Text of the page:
If I may, sir, I will explain to you the best way to defend yourself.  I will be your friend.  There is no other snake like me. … Lord of Niṣadha, go right away to the lovely city of Ᾱyodhya, and tell Ṛtuparṇa, who is skilled at dice, that you a charioteer named Bāhuka.  That king will teach you the nature of dice in exchange for your knowledge of horses.  Fortunate, and born in the lineage of Ikṣvāku, he will be your friend.  When you become a knower of the dice, the you will achieve greater prosperity.  You will be reunited with your wife and your mind will not grieve.

[Mahābhārata Book 3 Chapter 63, verses 7,19,20,21; my own translation]

Karkoṭaka then transforms the appearance of Nala so he can travel without being recognised as Nala.  It is interesting to see here how Karkoṭaka is in a position to know the future and to advise Nala accordingly.  Indeed, everything does pan out broadly as Karkoṭaka predicted.  The exchange of skills happens when Ṛtuparṇa is amazed at the incredible speed at which Nala drives the horse chariot to the swayaṁvara called as a ruse by Damayantī, as follows –

And seeing [Nala] drive the horses as fast as the wind, the wise king of Ᾱyodhya became totally amazed … And perceiving the power, strength, energy and effort with which [Nala] controlled the horses, he experienced a sense of supreme joy.

[Mahābhārata Book 3 Chapter 69, verses 22,34; my own translation]

Seeing a Vibhītaka tree (Hindi: बहेड़ा), from the nuts of which gambling dice were made, Ṛtuparṇa seizes the oppportunity to impress Nala in turn with his knowledge of reckoning up numbers, and to hint at the knowledge swap and spoke to Nala as follows –

“Charioteer, now see my supreme power in reckoning up numbers.  Everyone does not know everything, [and in fact] there is no person who knows everything … There are 101 more leaves and fruits fallen here than there are now on the branches of this tree.  Now, there are 50 million leaves on its two main branches, together with all the other smaller branches.  And there are 2,095 fruits as well.”

[Mahābhārata Book 3 Chapter 70, verses 7-10; my own translation]

This leads to them agreeing to swap their skills.  Particularly interesting is the idea that gambling with dice is not purely a game of luck, but is in fact a teachable skill, and is in fact connected with arithmetic and probability.  Thus Prof. Ian Hacking has presented the salient features of the story and highlights the connection between the science of gambling and survey-sampling as follows –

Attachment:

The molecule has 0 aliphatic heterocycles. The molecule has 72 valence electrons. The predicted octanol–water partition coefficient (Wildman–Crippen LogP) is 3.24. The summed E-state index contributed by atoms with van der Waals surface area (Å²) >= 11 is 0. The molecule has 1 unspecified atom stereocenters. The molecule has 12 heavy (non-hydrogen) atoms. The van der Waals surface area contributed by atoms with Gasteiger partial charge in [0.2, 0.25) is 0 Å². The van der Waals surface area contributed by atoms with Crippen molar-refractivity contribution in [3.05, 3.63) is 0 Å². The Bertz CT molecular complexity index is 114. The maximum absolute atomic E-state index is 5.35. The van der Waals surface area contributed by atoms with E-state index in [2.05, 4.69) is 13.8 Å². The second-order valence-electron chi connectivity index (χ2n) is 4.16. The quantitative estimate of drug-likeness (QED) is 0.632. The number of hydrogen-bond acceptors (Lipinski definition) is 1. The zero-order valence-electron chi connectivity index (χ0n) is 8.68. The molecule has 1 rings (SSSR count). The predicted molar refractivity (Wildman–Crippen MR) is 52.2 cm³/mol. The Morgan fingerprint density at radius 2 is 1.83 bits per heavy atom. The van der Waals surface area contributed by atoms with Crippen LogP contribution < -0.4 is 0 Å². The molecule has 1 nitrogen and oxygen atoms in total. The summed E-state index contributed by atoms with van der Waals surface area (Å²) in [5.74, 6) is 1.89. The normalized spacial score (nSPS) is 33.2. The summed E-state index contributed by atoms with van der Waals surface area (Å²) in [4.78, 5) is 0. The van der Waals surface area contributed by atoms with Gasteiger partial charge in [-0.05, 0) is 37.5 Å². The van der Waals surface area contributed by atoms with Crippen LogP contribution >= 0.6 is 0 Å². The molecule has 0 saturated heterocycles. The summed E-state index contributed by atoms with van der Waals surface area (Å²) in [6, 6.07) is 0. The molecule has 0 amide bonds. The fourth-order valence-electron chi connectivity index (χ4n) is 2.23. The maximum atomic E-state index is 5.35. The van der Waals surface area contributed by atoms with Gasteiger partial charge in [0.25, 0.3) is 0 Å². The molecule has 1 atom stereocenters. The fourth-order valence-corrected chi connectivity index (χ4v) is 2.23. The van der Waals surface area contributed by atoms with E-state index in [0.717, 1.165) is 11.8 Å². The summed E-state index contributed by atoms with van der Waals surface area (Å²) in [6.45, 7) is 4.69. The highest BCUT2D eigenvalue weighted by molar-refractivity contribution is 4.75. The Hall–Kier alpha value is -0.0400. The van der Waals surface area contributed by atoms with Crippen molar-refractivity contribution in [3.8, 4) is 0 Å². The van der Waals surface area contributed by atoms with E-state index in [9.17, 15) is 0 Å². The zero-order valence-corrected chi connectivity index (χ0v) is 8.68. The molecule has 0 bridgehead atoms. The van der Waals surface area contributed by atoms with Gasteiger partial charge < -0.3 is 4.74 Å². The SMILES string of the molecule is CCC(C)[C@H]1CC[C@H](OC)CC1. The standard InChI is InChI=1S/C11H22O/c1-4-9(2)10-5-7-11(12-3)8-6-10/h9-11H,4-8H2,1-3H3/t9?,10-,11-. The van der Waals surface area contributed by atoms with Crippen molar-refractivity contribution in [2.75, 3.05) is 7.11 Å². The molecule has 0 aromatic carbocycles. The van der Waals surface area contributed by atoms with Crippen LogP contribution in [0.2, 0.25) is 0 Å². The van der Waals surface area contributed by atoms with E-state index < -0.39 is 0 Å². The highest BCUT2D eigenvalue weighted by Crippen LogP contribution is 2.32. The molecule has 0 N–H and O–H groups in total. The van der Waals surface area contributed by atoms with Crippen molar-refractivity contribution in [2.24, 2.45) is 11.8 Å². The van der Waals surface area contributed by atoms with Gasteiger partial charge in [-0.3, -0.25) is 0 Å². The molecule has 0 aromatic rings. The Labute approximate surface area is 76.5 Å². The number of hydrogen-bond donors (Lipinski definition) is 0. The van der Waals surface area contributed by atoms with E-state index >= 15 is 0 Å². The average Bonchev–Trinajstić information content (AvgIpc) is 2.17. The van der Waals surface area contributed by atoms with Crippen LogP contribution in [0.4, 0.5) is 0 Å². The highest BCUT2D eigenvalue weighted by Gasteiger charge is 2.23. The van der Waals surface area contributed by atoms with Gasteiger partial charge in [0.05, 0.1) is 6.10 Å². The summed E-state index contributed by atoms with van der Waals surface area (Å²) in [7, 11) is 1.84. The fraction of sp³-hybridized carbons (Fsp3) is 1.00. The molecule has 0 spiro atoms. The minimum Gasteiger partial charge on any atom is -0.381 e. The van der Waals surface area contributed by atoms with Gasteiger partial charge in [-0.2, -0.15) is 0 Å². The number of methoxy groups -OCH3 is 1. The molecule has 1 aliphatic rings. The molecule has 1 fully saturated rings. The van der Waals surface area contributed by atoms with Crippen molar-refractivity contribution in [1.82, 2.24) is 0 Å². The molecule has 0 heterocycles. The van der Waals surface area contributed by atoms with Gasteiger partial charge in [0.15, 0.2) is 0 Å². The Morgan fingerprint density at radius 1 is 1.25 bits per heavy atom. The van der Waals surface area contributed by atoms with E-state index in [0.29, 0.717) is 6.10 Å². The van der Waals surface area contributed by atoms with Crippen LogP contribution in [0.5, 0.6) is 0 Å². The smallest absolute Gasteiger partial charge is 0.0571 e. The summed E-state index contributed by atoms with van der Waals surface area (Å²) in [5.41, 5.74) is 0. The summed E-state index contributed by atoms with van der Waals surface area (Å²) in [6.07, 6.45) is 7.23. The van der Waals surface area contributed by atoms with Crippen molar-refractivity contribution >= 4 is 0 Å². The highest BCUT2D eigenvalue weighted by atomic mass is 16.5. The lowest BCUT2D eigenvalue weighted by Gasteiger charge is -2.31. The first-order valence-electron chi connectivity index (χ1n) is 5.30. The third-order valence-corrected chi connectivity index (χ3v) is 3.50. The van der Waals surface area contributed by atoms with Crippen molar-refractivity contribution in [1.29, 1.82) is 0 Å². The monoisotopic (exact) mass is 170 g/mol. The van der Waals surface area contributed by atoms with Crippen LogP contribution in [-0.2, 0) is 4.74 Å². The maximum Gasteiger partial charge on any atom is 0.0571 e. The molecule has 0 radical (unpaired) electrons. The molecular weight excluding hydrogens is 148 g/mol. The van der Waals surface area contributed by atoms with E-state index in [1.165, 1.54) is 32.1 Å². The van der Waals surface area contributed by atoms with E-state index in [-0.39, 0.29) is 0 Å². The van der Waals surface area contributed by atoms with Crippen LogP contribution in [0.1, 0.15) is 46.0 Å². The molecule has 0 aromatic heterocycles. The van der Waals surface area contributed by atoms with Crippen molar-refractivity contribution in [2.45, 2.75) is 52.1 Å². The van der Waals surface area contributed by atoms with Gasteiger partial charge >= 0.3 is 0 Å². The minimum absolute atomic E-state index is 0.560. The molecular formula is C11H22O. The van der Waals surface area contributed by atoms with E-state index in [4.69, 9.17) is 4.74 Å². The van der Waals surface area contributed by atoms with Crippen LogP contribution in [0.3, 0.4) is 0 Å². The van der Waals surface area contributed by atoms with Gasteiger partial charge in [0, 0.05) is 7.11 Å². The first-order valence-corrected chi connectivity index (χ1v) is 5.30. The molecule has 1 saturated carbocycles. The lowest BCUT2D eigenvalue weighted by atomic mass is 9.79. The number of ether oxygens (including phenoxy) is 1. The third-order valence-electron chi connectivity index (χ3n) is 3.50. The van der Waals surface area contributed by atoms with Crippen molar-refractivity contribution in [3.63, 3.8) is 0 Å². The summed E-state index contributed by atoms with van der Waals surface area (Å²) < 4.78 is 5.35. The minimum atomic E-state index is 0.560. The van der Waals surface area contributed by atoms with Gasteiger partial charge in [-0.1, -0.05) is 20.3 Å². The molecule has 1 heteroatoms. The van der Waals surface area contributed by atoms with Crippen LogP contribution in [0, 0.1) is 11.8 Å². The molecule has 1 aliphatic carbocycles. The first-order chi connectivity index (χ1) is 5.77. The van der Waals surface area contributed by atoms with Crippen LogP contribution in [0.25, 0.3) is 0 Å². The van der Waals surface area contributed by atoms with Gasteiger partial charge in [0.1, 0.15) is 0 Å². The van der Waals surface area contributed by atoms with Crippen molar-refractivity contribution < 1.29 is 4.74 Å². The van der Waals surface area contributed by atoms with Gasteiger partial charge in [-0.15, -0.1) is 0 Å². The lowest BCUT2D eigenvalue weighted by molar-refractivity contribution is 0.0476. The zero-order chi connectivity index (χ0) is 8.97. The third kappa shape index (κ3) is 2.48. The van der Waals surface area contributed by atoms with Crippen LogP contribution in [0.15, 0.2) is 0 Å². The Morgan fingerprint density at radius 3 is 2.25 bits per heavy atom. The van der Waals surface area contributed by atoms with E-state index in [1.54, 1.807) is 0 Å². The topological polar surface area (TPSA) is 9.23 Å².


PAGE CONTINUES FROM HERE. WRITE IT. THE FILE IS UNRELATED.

“Rtuparna … flaunts his mathematical skill by estimating the number of leaves and of fruit on two great branches of a spreading tree.  Apparetly he does this on the basis of a single twig that he examines. … Nala counts all night and is duly amazed by the accuracy of this guess … Before learning the science of dice the bewitched Nala was an obsessive gambler, but after mastering the science he is able to place bets so he can recoup his birthright.  That is evidence that in India, long ago, it was recognized that there was a genuine science to master … More striking is the recognition that dicing has something to do with estimating the number of leaves on a tree.  That indicates a very high level of sophistication.”

[The Emergence of Probability, p.7]

It seems that in the Mahābhārata, gambling is considered to be a legitimate activity and a necessary skill to possess.  In fact, Ṛṣi Bṛhadaśva seems to advise Yudhiṣṭhira that, on the one hand, he should accept with self-control  the rapid changes in fortune that result from gambling, but on the other hand he also teaches Yudhiṣṭhira the skill of gambling so as to empower him to win in future.  In a general sense too, perhaps, we are advised both to accept the vagaries of fortune as an inevitable part of life, rather than to expect our lives to follow a perfectly-ordered linear trajectory, but also to equip ourselves to succeed in an unpredictable world.  We may end with the final words of Ṛṣi Bṛhadaśva in closing the story of Nala –

Observing the perpetual changeability of human fortunes, you should not feel comfort and sorrow when you encounter gains and losses.  Those who repeatedly tell and listen to this important story about Nala, will not share in misfortune.  They will achieve their aims and obtain prosperity.

[Mahābhārata Book 3 Chapter 78, verses 11-12; my own translation]